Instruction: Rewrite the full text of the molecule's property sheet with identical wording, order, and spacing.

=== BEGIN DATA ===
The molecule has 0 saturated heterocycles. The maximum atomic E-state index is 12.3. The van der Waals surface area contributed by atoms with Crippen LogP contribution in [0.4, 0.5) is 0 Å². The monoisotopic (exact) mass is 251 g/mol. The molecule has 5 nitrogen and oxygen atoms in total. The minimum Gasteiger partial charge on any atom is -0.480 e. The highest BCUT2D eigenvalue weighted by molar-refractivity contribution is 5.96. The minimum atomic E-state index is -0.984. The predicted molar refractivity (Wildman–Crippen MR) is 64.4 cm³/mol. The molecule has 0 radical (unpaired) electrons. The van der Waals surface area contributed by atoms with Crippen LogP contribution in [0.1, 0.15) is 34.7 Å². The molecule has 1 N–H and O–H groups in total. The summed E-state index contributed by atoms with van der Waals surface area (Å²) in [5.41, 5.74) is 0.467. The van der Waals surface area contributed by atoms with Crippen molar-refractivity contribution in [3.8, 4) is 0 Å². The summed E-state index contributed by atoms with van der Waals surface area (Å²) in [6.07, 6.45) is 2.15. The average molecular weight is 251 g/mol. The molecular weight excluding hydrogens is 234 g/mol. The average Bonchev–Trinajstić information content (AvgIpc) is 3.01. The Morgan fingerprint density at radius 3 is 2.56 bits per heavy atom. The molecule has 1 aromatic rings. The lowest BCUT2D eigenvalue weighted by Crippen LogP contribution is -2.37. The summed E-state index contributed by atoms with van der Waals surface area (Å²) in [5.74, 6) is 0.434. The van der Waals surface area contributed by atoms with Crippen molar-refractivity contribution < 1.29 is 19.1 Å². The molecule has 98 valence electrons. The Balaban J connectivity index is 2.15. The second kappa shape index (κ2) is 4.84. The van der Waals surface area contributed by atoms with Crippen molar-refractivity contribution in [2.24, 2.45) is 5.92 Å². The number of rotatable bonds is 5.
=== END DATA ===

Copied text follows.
The molecule has 0 saturated heterocycles. The maximum atomic E-state index is 12.3. The van der Waals surface area contributed by atoms with Crippen LogP contribution in [0.4, 0.5) is 0 Å². The monoisotopic (exact) mass is 251 g/mol. The molecule has 5 nitrogen and oxygen atoms in total. The minimum Gasteiger partial charge on any atom is -0.480 e. The highest BCUT2D eigenvalue weighted by molar-refractivity contribution is 5.96. The minimum atomic E-state index is -0.984. The predicted molar refractivity (Wildman–Crippen MR) is 64.4 cm³/mol. The molecule has 0 radical (unpaired) electrons. The van der Waals surface area contributed by atoms with Crippen LogP contribution in [0.1, 0.15) is 34.7 Å². The molecule has 1 N–H and O–H groups in total. The summed E-state index contributed by atoms with van der Waals surface area (Å²) in [5.41, 5.74) is 0.467. The van der Waals surface area contributed by atoms with Crippen molar-refractivity contribution in [3.8, 4) is 0 Å². The summed E-state index contributed by atoms with van der Waals surface area (Å²) in [6.07, 6.45) is 2.15. The average molecular weight is 251 g/mol. The molecular weight excluding hydrogens is 234 g/mol. The average Bonchev–Trinajstić information content (AvgIpc) is 3.01. The Morgan fingerprint density at radius 3 is 2.56 bits per heavy atom. The molecule has 1 aromatic rings. The lowest BCUT2D eigenvalue weighted by Crippen LogP contribution is -2.37. The summed E-state index contributed by atoms with van der Waals surface area (Å²) in [5.74, 6) is 0.434. The van der Waals surface area contributed by atoms with Crippen molar-refractivity contribution < 1.29 is 19.1 Å². The molecule has 98 valence electrons. The Balaban J connectivity index is 2.15. The second kappa shape index (κ2) is 4.84. The van der Waals surface area contributed by atoms with Crippen molar-refractivity contribution in [2.24, 2.45) is 5.92 Å². The number of rotatable bonds is 5.